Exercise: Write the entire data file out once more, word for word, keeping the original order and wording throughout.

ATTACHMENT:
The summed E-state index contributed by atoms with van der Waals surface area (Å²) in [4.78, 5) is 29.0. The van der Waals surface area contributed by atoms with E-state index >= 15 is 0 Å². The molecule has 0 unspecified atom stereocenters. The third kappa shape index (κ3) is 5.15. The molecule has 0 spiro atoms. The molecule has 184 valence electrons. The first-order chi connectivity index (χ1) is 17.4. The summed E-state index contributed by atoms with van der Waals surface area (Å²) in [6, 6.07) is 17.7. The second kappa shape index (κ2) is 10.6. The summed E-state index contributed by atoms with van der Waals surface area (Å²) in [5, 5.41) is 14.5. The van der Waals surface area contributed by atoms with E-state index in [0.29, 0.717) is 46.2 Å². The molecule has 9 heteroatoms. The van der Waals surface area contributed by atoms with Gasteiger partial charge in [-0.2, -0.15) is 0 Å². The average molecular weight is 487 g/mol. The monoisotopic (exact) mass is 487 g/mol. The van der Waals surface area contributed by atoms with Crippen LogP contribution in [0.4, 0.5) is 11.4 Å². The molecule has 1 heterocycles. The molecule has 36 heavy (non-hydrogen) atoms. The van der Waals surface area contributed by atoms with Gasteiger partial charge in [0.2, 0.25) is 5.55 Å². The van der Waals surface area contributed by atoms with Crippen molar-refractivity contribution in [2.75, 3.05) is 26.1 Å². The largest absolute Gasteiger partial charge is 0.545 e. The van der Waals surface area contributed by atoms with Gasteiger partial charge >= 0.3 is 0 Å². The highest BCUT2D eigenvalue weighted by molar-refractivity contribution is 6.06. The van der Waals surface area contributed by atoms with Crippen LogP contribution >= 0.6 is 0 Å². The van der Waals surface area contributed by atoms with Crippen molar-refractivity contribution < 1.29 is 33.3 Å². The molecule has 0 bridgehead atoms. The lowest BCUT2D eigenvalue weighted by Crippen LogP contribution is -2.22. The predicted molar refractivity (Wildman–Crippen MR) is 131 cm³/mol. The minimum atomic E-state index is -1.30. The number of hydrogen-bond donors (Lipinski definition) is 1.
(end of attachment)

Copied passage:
The summed E-state index contributed by atoms with van der Waals surface area (Å²) in [4.78, 5) is 29.0. The van der Waals surface area contributed by atoms with E-state index >= 15 is 0 Å². The molecule has 0 unspecified atom stereocenters. The third kappa shape index (κ3) is 5.15. The molecule has 0 spiro atoms. The molecule has 184 valence electrons. The first-order chi connectivity index (χ1) is 17.4. The summed E-state index contributed by atoms with van der Waals surface area (Å²) in [6, 6.07) is 17.7. The second kappa shape index (κ2) is 10.6. The summed E-state index contributed by atoms with van der Waals surface area (Å²) in [5, 5.41) is 14.5. The van der Waals surface area contributed by atoms with E-state index in [0.29, 0.717) is 46.2 Å². The molecule has 9 heteroatoms. The van der Waals surface area contributed by atoms with Gasteiger partial charge in [-0.2, -0.15) is 0 Å². The average molecular weight is 487 g/mol. The monoisotopic (exact) mass is 487 g/mol. The van der Waals surface area contributed by atoms with Crippen LogP contribution in [0.4, 0.5) is 11.4 Å². The molecule has 1 heterocycles. The molecule has 36 heavy (non-hydrogen) atoms. The van der Waals surface area contributed by atoms with Gasteiger partial charge in [0.2, 0.25) is 5.55 Å². The van der Waals surface area contributed by atoms with Crippen molar-refractivity contribution in [2.75, 3.05) is 26.1 Å². The largest absolute Gasteiger partial charge is 0.545 e. The van der Waals surface area contributed by atoms with Gasteiger partial charge >= 0.3 is 0 Å². The highest BCUT2D eigenvalue weighted by molar-refractivity contribution is 6.06. The van der Waals surface area contributed by atoms with Crippen LogP contribution >= 0.6 is 0 Å². The van der Waals surface area contributed by atoms with Crippen molar-refractivity contribution < 1.29 is 33.3 Å². The molecule has 0 bridgehead atoms. The lowest BCUT2D eigenvalue weighted by Crippen LogP contribution is -2.22. The predicted molar refractivity (Wildman–Crippen MR) is 131 cm³/mol. The minimum atomic E-state index is -1.30. The number of hydrogen-bond donors (Lipinski definition) is 1.